On January 10, 2023, the U.S. Securities and Exchange Commission (the "SEC") commenced an action in U.S. District Court seeking an order compelling the law firm Covington & Burling LLP ("Covington") to comply with an SEC administrative subpoena concerning an investigation into possible violations of federal securities laws after a cyberattack on the law firm’s database.  Squarely at issue in this dispute is the question of whether Covington must disclose a list of its clients who were impacted by the cyberattack or if, in this context, the identities of Covington's clients is protected by the attorney-client privilege and confidentiality rules?

The Cyberattack

In November 2020, Covington experienced a data breach when hackers accessed its computer network and various individual devices.  The breach allowed the hackers to access non-public information belonging to numerous Covington clients, including 298 companies regulated by the SEC.  After learning of the cyberattack, Covington contacted the potentially affected clients to notify them of the breach and invited them to discuss the matter.

The SEC Investigation

In March 2021, the SEC issued an investigative subpoena to investigate, among other things, whether any persons or entities involved in or impacted by the breach have been or are engaging in violations of federal securities laws.  According to the SEC, it regularly seeks information from companies that were victims of cyberattacks for several reasons such as (i) to understand the nature of the attack, (ii) to access and identify potentially illegal trading based on information gathered during the attack, (iii) to access and identify potential illegal trading based on the fact of the attack itself, and (iv) to determine relevant disclosure obligations of public companies impacted by the attack.

On March 21, 2021, the SEC served a subpoena on Covington seeking information related to the cyberattack.  One of the requests in the subpoena called for “(a) the client or other impacted party name; (b) the nature of the suspected unauthorized activity concerning the client or other impacted party, including when the activity took place and the amount of information that was viewed, copied, modified, or exfiltrated, if known, and (c) any communications provided to the client or other impacted party concerning the suspected unauthorized activity.”  Covington objected to this request based on assertions of privilege and client confidentiality.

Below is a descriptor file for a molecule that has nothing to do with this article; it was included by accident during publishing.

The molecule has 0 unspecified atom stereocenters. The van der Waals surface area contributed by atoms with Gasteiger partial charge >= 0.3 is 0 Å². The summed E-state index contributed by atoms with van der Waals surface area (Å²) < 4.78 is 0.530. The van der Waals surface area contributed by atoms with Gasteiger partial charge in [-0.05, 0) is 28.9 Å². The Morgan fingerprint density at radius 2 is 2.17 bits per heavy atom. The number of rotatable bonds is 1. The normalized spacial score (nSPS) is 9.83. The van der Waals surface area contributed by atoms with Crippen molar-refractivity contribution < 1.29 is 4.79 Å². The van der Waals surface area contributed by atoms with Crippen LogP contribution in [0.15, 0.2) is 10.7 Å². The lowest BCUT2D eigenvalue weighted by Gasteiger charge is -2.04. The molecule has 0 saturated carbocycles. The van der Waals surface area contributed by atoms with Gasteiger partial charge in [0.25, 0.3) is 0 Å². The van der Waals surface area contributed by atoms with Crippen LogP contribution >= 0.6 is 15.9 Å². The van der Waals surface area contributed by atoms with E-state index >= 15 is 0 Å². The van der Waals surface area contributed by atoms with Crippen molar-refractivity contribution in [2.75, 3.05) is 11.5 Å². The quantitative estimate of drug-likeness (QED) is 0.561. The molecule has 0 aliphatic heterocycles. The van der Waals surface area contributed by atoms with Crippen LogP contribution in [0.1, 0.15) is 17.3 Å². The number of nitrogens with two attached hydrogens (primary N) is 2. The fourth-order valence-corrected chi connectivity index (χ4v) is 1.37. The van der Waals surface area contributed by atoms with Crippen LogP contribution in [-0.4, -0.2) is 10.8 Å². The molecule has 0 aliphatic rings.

Covington and the SEC then entered into negotiations to narrow the request.  Ultimately, the SEC agreed to limit the request to only the names of any clients regulated by the SEC whose information was viewed, copied, modified, or exfiltrated during the cyberattack.  Covington then sought to review how many of the 298 public companies had their “material non-public information” viewed, copied, modified, or exfiltrated by the attackers.  Covington determined that seven of the 298 clients’ files fit this criterion.  The SEC, however, claims that it has not been able to verify this information and disagrees with Covington’s method of determining what constitutes “material non-public information.”  As a result, the SEC seeks the names of all 298 clients whose information was accessed as part of the attack and thus asked a D.C. federal court to enforce the subpoena. 

The SEC's Arguments

To support its application for an order compelling Covington’s compliance with the investigative subpoena, the SEC made the following arguments:

  • In recent years, hackers have targeted public companies and regulated entities with large-scale attacks.
  • As a large law firm with hundreds of public company clients, Covington regularly possesses material non-public information, the theft of which puts investors at significant risk.
  • Neither Covington’s position as a victim of a cyberattack nor that it is a law firm insulates it from the SEC’s legitimate investigative responsibilities.
  • The SEC’s investigation will be conducted pursuant to a legitimate purpose.
  • The subpoena does not infringe on any privilege and compliance with the Subpoena would not violate the D.C. Rules of Professional Conduct.

Attorney-Client Privilege and Professional Ethics Concerns

Regarding any privilege and professional conduct concerns, the SEC has argued that (i) the request does not call for protected information, and it is not seeking privileged communications between Covington and its clients, and (ii) it has agreed to limit Covington’s response to only the names of impacted regulated clients. 

The SEC further states that the request falls squarely within the exceptions provided under D.C. Rule of Professional Conduct Rule 1.6(e).  Although D.C. Rule 1.6 generally prevents an attorney from “knowingly . . . reveal[ing] a confidence or secret of the lawyer’s client,” Rule 1.6(e)(2)(a) provides an exception to the general rule.  Rule 1.6(e)(2)(a) permits a lawyer to “reveal client confidences or secrets” when “required by law or court order.”

Looking Ahead

Since the case was only recently filed, we are still awaiting Covington's response.  Based on the history of the case so far, it is likely that Covington will argue, among other things, that the information that the SEC seeks is protected by privilege and confidentiality.    Although the SEC may be right that as a general rule a client's identity is not privileged or confidential, the circumstances here may be an exception given that disclosure of client identities could very well lead to further regulatory investigation of those clients.  The outcome of this case may also impact how other regulatory agencies treat issues of privilege and confidentiality in future investigations.  Stay tuned for further posts as this case develops.